Asthma Patients Breathe New Life Into Old Puffers

More than 600,000 asthma sufferers across Victoria are set to breathe a little more easily knowing their old puffers will no longer be contributing to landfill and CO₂ emissions thanks to the launch of an innovative, Australian-first puffer recycling initiative by GlaxoSmithKline (GSK).

More than 600,000 asthma sufferers across Victoria are set to breathe a little more easily knowing their old puffers will no longer be contributing to landfill and CO₂ emissions thanks to the launch of an innovative, Australian-first puffer recycling initiative by GlaxoSmithKline (GSK).

The Complete the Cycle Inhaler Recycling and Recovery Scheme will be piloted across Victoria with a view to expanding nationwide and encourages patients to return empty respiratory inhalers to participating pharmacies for recycling. Once collected, the inhalers will be taken to a specialist recycling centre. Recovered plastics will be used in the creation of a range of household items, while non-recyclable components will be used as fuel or other means to help generate energy.

Supported by 49 ChemMart Chemists in Victoria and Asthma Australia, the unique scheme will help reduce the environmental impact of disposed inhalers which would otherwise end up in landfill. When disposed this way, old inhalers also pose a risk in terms of greenhouse gas emissions should the gas canisters be pierced and any propellant released.

Dr Andrew Yeates, Medical Director of GSK Australia, said the program has already proved successful in the UK and will help pave the way for a more environmentally sustainable treatment of respiratory disease in Australia.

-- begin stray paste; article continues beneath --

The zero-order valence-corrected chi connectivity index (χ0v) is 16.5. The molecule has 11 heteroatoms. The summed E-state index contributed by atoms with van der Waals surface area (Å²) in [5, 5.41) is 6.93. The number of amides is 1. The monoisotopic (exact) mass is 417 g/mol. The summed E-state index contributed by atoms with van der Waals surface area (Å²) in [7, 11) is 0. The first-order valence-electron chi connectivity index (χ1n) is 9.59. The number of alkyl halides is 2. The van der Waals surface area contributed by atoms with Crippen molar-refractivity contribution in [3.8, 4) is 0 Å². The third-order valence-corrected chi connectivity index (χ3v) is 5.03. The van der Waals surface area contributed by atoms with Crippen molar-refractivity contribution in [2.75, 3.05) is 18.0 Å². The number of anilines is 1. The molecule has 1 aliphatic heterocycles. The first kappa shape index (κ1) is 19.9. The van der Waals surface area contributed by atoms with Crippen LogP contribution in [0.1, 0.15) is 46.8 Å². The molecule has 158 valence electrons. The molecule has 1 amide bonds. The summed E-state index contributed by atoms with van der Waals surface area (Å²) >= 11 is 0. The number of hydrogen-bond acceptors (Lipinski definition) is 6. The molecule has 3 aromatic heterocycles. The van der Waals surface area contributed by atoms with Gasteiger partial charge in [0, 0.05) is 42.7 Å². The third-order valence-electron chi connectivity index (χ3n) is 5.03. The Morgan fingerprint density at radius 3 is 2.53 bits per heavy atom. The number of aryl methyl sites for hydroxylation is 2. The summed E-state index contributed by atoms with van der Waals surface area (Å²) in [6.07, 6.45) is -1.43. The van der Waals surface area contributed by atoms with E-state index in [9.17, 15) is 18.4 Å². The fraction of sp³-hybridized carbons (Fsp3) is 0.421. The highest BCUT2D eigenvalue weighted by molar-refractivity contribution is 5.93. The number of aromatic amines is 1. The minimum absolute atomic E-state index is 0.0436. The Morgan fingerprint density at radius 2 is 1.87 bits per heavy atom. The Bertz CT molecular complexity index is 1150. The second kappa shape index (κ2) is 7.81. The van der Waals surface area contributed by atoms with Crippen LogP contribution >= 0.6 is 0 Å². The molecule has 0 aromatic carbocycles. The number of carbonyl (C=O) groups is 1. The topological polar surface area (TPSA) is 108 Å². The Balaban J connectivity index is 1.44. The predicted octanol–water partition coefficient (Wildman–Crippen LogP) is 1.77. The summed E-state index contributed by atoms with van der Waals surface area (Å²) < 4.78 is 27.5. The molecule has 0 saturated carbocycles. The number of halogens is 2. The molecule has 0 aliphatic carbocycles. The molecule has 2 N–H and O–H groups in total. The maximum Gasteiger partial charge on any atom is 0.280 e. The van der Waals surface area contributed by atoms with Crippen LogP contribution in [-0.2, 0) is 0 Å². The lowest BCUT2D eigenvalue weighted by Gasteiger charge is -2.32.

“If every person in Australia were to recycle their inhalers for one year, we would save 52,869 tonnes of CO₂ which is the equivalent of driving around the world 26,490 times. By the end of 2015, we hope to have collected more than 1.5 million inhalers meaning major savings in terms of material waste and carbon emissions,” said Dr Yeates.

CEO of Asthma Foundation of Victoria, Robin Ould, said the GSK Complete the Cycle scheme can also play a vital role in improving patient management for the two million Australians living with asthma today.

“GSK’s Complete the Cycle Inhaler Recycling Scheme provides an opportunity for improving asthma management by connecting patients with pharmacists and opening up a space for discussion of current medication use and inhaler technique. In some circumstances this can, and should, result in referring people to their doctor for a review, ultimately meaning better health outcomes long-term,” he said.

The GSK Complete the Cycle Inhaler Recycling and Recovery Scheme was first launched in the UK in 2011 before being expanded across a number of countries including the US and allows for the safe recycling and recovery of all inhalers, not just those manufactured by GSK.

It is the only program of its type and is just one part of GSK’s long-term commitment to be carbon neutral across its whole value chain – from raw material purchase to product use and disposal – by 2050.

Anyone with asthma who wants to know more about managing their asthma should speak to their health care professional or local asthma foundation on 1800 Asthma.

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About GSK
One of the world’s leading research-based pharmaceutical and healthcare companies, GSK is committed to improving the quality of human life by enabling people to do more, feel better and live longer. As a leader in the research and development of respiratory medicines, GSK recognises that respiratory inhalers and their disposal in landfill can be harmful to the environment. We believe that it is possible to deliver sustainable business growth while protecting the resources we need for the future and safeguarding the environment. This initiative is only one part of GSK’s long-term commitment to be carbon neutral across our whole value chain – from raw material purchase to product use and disposal – by 2050. For further information please visit www.gsk.com/responsibility/downloads/GSK-CR-2011-Report.pdf#our-planet.